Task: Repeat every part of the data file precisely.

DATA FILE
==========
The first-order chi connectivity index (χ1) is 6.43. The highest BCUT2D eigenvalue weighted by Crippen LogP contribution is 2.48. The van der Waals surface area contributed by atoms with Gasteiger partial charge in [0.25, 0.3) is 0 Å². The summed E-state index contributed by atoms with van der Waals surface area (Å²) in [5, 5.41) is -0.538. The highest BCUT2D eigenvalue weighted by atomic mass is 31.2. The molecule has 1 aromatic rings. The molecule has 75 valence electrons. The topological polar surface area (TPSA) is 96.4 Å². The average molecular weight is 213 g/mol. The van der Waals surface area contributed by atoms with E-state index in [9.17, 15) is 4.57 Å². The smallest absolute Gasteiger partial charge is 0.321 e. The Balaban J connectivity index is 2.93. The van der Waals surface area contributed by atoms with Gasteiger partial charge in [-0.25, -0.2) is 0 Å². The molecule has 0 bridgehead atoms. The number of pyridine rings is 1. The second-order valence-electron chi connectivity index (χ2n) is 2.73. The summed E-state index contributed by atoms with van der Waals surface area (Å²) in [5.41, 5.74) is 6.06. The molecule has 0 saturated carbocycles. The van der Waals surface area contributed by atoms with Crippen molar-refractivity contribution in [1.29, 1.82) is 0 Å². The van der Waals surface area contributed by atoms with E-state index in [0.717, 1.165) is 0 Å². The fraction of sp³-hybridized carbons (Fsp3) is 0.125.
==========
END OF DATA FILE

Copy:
The first-order chi connectivity index (χ1) is 6.43. The highest BCUT2D eigenvalue weighted by Crippen LogP contribution is 2.48. The van der Waals surface area contributed by atoms with Gasteiger partial charge in [0.25, 0.3) is 0 Å². The summed E-state index contributed by atoms with van der Waals surface area (Å²) in [5, 5.41) is -0.538. The highest BCUT2D eigenvalue weighted by atomic mass is 31.2. The molecule has 1 aromatic rings. The molecule has 75 valence electrons. The topological polar surface area (TPSA) is 96.4 Å². The average molecular weight is 213 g/mol. The van der Waals surface area contributed by atoms with E-state index in [9.17, 15) is 4.57 Å². The smallest absolute Gasteiger partial charge is 0.321 e. The Balaban J connectivity index is 2.93. The van der Waals surface area contributed by atoms with Gasteiger partial charge in [-0.25, -0.2) is 0 Å². The molecule has 0 bridgehead atoms. The number of pyridine rings is 1. The second-order valence-electron chi connectivity index (χ2n) is 2.73. The summed E-state index contributed by atoms with van der Waals surface area (Å²) in [5.41, 5.74) is 6.06. The molecule has 0 saturated carbocycles. The van der Waals surface area contributed by atoms with Crippen molar-refractivity contribution in [1.29, 1.82) is 0 Å². The van der Waals surface area contributed by atoms with E-state index in [0.717, 1.165) is 0 Å². The fraction of sp³-hybridized carbons (Fsp3) is 0.125.